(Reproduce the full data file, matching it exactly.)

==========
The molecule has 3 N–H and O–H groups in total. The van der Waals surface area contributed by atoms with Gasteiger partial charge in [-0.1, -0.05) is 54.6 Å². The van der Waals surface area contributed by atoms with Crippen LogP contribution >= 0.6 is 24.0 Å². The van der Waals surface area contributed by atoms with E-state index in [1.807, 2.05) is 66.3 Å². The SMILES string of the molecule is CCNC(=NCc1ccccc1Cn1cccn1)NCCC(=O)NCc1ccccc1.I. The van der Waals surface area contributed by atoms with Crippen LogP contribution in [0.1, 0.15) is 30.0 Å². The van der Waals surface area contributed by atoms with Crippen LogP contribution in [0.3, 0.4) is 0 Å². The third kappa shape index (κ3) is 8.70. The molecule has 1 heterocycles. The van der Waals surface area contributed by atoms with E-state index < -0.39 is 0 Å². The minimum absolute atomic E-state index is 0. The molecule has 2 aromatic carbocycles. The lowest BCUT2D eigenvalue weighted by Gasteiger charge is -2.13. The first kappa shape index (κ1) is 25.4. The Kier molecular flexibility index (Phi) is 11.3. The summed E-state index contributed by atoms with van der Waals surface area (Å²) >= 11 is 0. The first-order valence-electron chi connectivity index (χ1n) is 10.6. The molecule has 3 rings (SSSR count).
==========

The molecule has 3 N–H and O–H groups in total. The van der Waals surface area contributed by atoms with Gasteiger partial charge in [-0.1, -0.05) is 54.6 Å². The van der Waals surface area contributed by atoms with Crippen LogP contribution >= 0.6 is 24.0 Å². The van der Waals surface area contributed by atoms with E-state index in [1.807, 2.05) is 66.3 Å². The SMILES string of the molecule is CCNC(=NCc1ccccc1Cn1cccn1)NCCC(=O)NCc1ccccc1.I. The van der Waals surface area contributed by atoms with Crippen LogP contribution in [0.1, 0.15) is 30.0 Å². The van der Waals surface area contributed by atoms with Crippen LogP contribution in [0.3, 0.4) is 0 Å². The third kappa shape index (κ3) is 8.70. The molecule has 1 heterocycles. The van der Waals surface area contributed by atoms with E-state index < -0.39 is 0 Å². The minimum absolute atomic E-state index is 0. The molecule has 2 aromatic carbocycles. The lowest BCUT2D eigenvalue weighted by Gasteiger charge is -2.13. The first kappa shape index (κ1) is 25.4. The Kier molecular flexibility index (Phi) is 11.3. The summed E-state index contributed by atoms with van der Waals surface area (Å²) >= 11 is 0. The first-order valence-electron chi connectivity index (χ1n) is 10.6. The molecule has 3 rings (SSSR count).